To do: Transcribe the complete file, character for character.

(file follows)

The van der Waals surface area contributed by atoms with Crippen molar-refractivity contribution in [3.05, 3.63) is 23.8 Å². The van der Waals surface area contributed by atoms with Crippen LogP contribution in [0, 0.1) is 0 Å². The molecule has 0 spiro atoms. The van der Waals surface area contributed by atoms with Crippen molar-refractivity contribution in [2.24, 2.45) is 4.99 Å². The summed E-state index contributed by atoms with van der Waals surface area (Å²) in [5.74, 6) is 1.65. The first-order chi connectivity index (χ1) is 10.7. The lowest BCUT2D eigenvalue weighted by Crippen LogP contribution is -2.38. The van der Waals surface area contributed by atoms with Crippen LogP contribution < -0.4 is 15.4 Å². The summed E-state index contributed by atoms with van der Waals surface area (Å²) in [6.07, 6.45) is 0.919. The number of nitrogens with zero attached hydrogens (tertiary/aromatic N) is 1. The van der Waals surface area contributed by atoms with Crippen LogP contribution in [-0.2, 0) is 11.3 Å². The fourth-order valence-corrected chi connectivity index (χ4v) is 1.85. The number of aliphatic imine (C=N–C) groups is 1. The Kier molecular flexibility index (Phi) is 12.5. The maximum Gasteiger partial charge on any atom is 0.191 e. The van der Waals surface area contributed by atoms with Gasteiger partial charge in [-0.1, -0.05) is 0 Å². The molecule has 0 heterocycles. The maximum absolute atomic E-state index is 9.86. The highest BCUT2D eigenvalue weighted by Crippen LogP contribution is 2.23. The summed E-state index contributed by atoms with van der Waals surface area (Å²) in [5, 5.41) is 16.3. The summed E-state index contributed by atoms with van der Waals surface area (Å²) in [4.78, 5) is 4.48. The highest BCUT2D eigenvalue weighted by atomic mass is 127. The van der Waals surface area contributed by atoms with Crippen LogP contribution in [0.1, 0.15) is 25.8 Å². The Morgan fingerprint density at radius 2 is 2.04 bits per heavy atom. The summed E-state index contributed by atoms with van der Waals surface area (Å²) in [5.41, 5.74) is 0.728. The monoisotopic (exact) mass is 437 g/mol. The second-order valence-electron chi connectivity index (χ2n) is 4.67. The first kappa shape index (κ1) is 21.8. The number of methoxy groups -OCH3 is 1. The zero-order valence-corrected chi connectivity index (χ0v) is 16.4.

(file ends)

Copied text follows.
The van der Waals surface area contributed by atoms with Crippen molar-refractivity contribution in [3.05, 3.63) is 23.8 Å². The van der Waals surface area contributed by atoms with Crippen LogP contribution in [0, 0.1) is 0 Å². The molecule has 0 spiro atoms. The van der Waals surface area contributed by atoms with Crippen molar-refractivity contribution in [2.24, 2.45) is 4.99 Å². The summed E-state index contributed by atoms with van der Waals surface area (Å²) in [5.74, 6) is 1.65. The first-order chi connectivity index (χ1) is 10.7. The lowest BCUT2D eigenvalue weighted by Crippen LogP contribution is -2.38. The van der Waals surface area contributed by atoms with Crippen LogP contribution < -0.4 is 15.4 Å². The summed E-state index contributed by atoms with van der Waals surface area (Å²) in [6.07, 6.45) is 0.919. The number of nitrogens with zero attached hydrogens (tertiary/aromatic N) is 1. The van der Waals surface area contributed by atoms with Crippen LogP contribution in [-0.2, 0) is 11.3 Å². The fourth-order valence-corrected chi connectivity index (χ4v) is 1.85. The number of aliphatic imine (C=N–C) groups is 1. The Kier molecular flexibility index (Phi) is 12.5. The maximum Gasteiger partial charge on any atom is 0.191 e. The van der Waals surface area contributed by atoms with Gasteiger partial charge in [-0.1, -0.05) is 0 Å². The molecule has 0 heterocycles. The maximum absolute atomic E-state index is 9.86. The highest BCUT2D eigenvalue weighted by Crippen LogP contribution is 2.23. The summed E-state index contributed by atoms with van der Waals surface area (Å²) in [5, 5.41) is 16.3. The summed E-state index contributed by atoms with van der Waals surface area (Å²) in [4.78, 5) is 4.48. The highest BCUT2D eigenvalue weighted by atomic mass is 127. The van der Waals surface area contributed by atoms with Crippen LogP contribution in [0.1, 0.15) is 25.8 Å². The Morgan fingerprint density at radius 2 is 2.04 bits per heavy atom. The summed E-state index contributed by atoms with van der Waals surface area (Å²) in [5.41, 5.74) is 0.728. The monoisotopic (exact) mass is 437 g/mol. The second-order valence-electron chi connectivity index (χ2n) is 4.67. The first kappa shape index (κ1) is 21.8. The number of methoxy groups -OCH3 is 1. The zero-order valence-corrected chi connectivity index (χ0v) is 16.4.